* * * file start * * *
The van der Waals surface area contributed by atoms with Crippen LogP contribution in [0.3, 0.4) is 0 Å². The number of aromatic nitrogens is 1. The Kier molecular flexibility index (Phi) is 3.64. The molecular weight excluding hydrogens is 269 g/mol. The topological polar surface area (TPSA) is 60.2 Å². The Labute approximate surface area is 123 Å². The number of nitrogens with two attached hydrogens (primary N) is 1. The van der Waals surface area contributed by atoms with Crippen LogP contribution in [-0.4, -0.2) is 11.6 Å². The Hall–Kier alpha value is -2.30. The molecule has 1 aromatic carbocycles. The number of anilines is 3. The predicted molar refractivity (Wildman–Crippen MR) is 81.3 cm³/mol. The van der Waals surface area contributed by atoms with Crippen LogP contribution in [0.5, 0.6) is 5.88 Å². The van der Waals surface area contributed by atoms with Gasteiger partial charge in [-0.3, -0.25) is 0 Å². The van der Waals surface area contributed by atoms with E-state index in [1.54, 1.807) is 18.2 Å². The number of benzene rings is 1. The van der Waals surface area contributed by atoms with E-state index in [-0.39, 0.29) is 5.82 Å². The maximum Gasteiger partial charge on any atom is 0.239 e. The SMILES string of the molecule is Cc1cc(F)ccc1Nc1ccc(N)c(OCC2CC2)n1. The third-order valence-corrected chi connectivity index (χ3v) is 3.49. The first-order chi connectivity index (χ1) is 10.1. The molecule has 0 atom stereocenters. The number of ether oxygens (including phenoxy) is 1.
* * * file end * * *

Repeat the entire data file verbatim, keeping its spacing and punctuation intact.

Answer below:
The van der Waals surface area contributed by atoms with Crippen LogP contribution in [0.3, 0.4) is 0 Å². The number of aromatic nitrogens is 1. The Kier molecular flexibility index (Phi) is 3.64. The molecular weight excluding hydrogens is 269 g/mol. The topological polar surface area (TPSA) is 60.2 Å². The Labute approximate surface area is 123 Å². The number of nitrogens with two attached hydrogens (primary N) is 1. The van der Waals surface area contributed by atoms with Crippen LogP contribution in [-0.4, -0.2) is 11.6 Å². The Hall–Kier alpha value is -2.30. The molecule has 1 aromatic carbocycles. The number of anilines is 3. The predicted molar refractivity (Wildman–Crippen MR) is 81.3 cm³/mol. The van der Waals surface area contributed by atoms with Crippen LogP contribution in [0.5, 0.6) is 5.88 Å². The van der Waals surface area contributed by atoms with Gasteiger partial charge in [-0.3, -0.25) is 0 Å². The van der Waals surface area contributed by atoms with E-state index in [1.54, 1.807) is 18.2 Å². The number of benzene rings is 1. The van der Waals surface area contributed by atoms with E-state index in [-0.39, 0.29) is 5.82 Å². The maximum Gasteiger partial charge on any atom is 0.239 e. The SMILES string of the molecule is Cc1cc(F)ccc1Nc1ccc(N)c(OCC2CC2)n1. The third-order valence-corrected chi connectivity index (χ3v) is 3.49. The first-order chi connectivity index (χ1) is 10.1. The molecule has 0 atom stereocenters. The number of ether oxygens (including phenoxy) is 1.